1. joe

    Eventually the Supreme Court will have to take up a case of whether it is unconstitutional for a state to take an entity such as a city or County, fragment it, and then add a contiguous piece of it to another nearby city or county to create artificially slanted Democratic or Republican legislative districts.

  2. John Z Wetmore

    I do not accept the premise that manipulating districts to deprive the other party of a seat in Congress should be the overriding goal of redistricting. The current process is bad for Maryland voters of all parties. How does it benefit Montgomery County residents to have the county split into three districts that go from the western tip of the state to Chesapeake Bay? How well are the fragmented communities in Districts 2 and 3 being represented? Could a redistricting commission possibly do any worse?

    • abby_adams

      If you think MoCo is bad, take a look at Anne Arundel Co. Thanks to the O’Malley redistricting we’ve been sliced & diced, in some cases, block by block to dilute any opposition to the one party rule especially on the congressional front. To imply that we can trust no one to put aside their political leanings to do what is best for the people of MD further ingrains the opinion that MD politicians, especially the Dem majority, are only interested in retaining power by any means necessary.

      • ksteve

        John Z. Wetmore and Abby Adams: As I opined earlier, drawing district lines to maximize the number of elected members of one major party or the other is not just localized to Maryland and Democrats in Maryland. Republicans do it too wherever they control both the governorship and the legislature. With regard to congressional redistricting, the powers that be (Democrat or Republican) try to create as many seats for their brand as possible. If only one party does it where they can and the other party doesn’t, the latter loses a degree of power and politics is all about power. A redistricting commission in Maryland would result in less power for Democrats nationally. Whether that’s good of not depends on your point of view.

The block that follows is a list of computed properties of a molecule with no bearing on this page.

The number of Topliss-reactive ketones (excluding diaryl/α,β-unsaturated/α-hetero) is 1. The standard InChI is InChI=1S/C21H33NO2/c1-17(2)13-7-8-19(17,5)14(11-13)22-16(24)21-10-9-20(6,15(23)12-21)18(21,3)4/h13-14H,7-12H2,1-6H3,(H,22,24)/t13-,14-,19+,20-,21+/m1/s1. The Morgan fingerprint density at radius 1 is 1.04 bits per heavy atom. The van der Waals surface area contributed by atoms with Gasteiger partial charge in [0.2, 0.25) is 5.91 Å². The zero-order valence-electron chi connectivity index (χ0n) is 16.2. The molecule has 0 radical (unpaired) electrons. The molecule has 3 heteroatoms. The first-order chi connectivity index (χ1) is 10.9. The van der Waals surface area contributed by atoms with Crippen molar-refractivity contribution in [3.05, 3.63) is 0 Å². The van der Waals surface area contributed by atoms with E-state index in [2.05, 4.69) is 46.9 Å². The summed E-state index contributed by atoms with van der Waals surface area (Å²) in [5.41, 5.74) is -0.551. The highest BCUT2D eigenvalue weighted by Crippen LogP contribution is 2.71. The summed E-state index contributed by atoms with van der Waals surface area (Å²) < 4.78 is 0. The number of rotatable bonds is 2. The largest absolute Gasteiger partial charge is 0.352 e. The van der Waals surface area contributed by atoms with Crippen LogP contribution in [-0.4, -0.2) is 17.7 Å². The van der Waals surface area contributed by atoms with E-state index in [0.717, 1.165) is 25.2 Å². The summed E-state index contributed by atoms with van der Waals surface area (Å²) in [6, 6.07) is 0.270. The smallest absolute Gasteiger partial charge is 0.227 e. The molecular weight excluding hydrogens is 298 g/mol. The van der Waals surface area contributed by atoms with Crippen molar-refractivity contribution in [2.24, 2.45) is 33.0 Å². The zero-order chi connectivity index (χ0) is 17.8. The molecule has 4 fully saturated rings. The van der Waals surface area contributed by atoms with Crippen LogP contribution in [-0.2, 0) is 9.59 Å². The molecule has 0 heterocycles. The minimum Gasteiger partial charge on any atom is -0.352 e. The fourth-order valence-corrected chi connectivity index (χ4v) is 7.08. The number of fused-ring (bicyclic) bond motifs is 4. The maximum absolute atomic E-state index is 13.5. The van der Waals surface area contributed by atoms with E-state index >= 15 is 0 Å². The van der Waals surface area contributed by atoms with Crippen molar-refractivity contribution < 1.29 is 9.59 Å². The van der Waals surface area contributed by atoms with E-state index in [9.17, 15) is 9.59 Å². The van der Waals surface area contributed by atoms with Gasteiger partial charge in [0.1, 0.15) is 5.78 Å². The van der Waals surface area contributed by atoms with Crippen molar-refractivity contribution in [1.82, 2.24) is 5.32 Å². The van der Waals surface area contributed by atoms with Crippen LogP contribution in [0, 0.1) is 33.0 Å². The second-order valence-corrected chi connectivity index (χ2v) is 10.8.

Yes, the congressional district map created for Maryland after this past census was horrific to look at and I thought they should have tried to make it less so. That was why I voted at the referendum to send it back for a redrawing. It might have been made a little more presentable if a majority of the voters had voted as I did.

  3. ksteve

    When such Republican-controlled states as Texas and North Carolina do their legislative (and other) redistricting via “independent” commissions (which will only happen if a federal constitutional amendment requires it), I can understand Democratic-controlled Maryland joining them. Until then, no way! This is very much a political question involving political power. When Republican states can and do maximize their numbers in legislative (and congressional) office via party-controlled redistricting, Democratic states MUST do the same or commit political suicide. Beyond the political aspect of this matter lies the matter of how to create these supposedly independent commissions. Who is going the name the members of such commissions (and won’t these namers have partisan interests)? Unless mathematicians can be imported from Mars, I expect that they will. Anyone with an interest in the process probably cares about the result. And how pure, innocent, and devoid of partisan interests will the appointees be? No, there is not likely to be the perfection desired by some idealists coming out of redistricting via “indpendent” commissions. In Maryland, in the absence of a federal constitutional amendment governing the process for ALL states, it would just be Democrats engaging in unilateral surrender. In Republican states, it would be their party doing the same thing.